I live in sunny California. But, even here the weather can be unpredictable. You may end up in a situation where your equipment might get wet.
Have a waterproof case or bag with you. Nothing’s worse than the elements costing you thousands in repairs. You can also get silicone or cage cases, depending on how much will the camera be in contact with water.
With pet photography, you must think beyond the essentials and helpful extras. You want your four-legged friends to be happy. Take toys or treats, tape, towels, or other handy items. All these and more will make your job easier.
A Small Squeaky Toy and/or Treats
Toys and treats are must-haves for those facial expressions and happy ears! It may surprise you how many pet owners forget these essentials when they rush out to meet you for a photoshoot.
It’s always better to have some for those situations. I personally like squeaky toys or a toy that rustles.
Be sure to ask the pet owner if their best friend has any food allergies before offering treats.
The golden rule is that something will likely break. What’s a great way of mending a break on the spot? Really good tape! I always keep tape in my car so I’m prepared.
Sometimes you need to hang something up on a wall or attach an object to another object. For flat surfaces, tape is your best friend. I prefer to carry a mix between masking tape and packing tape for whatever needs arise.
Metal clamps are just as important! For surfaces that you can’t tape, these clamps are helpful. They’re useful for putting fabric up as backdrops, too. Just throw a bag of these into the trunk of your car and you’re set.
Scissors are another accessory for those random needs. There has yet to be a photoshoot in which scissors have not come in handy! They help trim off threads or open packages.
It took me quite a while to start carrying a towel with me for pet shoots, and that was a mistake!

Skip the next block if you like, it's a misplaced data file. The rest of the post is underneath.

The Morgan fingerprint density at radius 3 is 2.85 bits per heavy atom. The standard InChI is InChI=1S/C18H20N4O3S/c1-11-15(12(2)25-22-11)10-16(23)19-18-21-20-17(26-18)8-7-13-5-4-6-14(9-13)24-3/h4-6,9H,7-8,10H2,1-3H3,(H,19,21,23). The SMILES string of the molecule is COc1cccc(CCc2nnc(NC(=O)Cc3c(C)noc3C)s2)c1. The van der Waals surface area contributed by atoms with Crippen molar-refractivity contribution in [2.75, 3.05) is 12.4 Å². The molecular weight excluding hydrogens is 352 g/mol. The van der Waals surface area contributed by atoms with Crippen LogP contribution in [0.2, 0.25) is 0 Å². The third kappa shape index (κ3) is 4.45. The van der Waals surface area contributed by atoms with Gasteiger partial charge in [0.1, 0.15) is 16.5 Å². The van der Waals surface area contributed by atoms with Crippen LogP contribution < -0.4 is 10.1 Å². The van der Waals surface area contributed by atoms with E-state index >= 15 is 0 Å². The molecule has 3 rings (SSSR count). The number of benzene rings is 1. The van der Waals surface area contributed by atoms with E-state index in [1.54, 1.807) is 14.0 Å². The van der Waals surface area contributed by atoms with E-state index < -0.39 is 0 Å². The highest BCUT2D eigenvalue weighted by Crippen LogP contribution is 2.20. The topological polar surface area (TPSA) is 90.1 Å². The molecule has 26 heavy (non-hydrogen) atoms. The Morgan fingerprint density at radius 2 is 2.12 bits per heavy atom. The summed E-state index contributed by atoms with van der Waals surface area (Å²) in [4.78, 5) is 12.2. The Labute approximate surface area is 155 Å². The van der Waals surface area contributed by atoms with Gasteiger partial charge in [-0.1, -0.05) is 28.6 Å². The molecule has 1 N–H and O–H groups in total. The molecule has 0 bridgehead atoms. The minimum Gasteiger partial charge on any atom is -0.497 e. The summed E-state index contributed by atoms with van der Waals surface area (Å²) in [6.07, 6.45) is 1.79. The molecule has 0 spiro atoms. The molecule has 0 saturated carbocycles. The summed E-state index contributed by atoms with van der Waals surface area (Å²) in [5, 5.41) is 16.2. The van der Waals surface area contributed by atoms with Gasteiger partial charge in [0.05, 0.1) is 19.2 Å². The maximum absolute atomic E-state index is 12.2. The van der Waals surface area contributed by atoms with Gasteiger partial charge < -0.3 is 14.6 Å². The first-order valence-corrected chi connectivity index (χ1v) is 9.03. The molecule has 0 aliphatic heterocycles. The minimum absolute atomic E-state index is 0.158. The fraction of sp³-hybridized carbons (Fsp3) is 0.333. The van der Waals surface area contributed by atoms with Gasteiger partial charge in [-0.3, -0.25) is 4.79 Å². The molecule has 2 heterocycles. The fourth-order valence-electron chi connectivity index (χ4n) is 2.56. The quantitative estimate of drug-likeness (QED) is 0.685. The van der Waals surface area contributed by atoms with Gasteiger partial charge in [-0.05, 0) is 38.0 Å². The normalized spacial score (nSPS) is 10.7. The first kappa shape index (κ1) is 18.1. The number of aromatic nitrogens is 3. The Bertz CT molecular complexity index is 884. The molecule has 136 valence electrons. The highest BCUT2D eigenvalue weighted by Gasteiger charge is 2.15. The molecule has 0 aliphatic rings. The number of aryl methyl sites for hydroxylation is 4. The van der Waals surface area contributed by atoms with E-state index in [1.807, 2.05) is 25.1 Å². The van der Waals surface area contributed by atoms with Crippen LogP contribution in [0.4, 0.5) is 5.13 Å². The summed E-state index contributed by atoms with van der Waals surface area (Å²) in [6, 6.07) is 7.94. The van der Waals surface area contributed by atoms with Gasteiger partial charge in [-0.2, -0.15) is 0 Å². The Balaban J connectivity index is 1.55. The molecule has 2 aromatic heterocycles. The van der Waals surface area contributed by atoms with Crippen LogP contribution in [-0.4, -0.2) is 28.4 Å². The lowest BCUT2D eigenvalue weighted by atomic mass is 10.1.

You’ll find that a towel has many uses for pet shoots. These include wiping off drool, cleaning furry coats, or creating a comfortable seat for your subject.
Towels also have many uses for you. They can act as a clean surface for your gear.
Notebook and Pen
Paper and a writing utensil will always prove their worth, especially at photoshoots. Keeping notes on a session, a client’s needs, or any other information is helpful for future shoots.
Cell Phone Charger
We depend on our cell phones for absolutely everything. They help us contact our clients, use a navigation system, post teaser shots from photoshoots, and get paid. A cell phone is a piece of technology none of us can live without.
Don’t forget to grab a charger!
Having extra business cards for your client to hand out to their friends is an excellent marketing idea to get more photoshoots.
Even as an experienced photographer, it is easy to forget important accessories when preparing for a photoshoot. It can come in handy to have a checklist of what you need on each session.
Now that you know what essentials are in my bag, you can prepare your own and keep improving your pet photography!
If you liked this article, read our post on how taking photos of pets will make you a better photographer!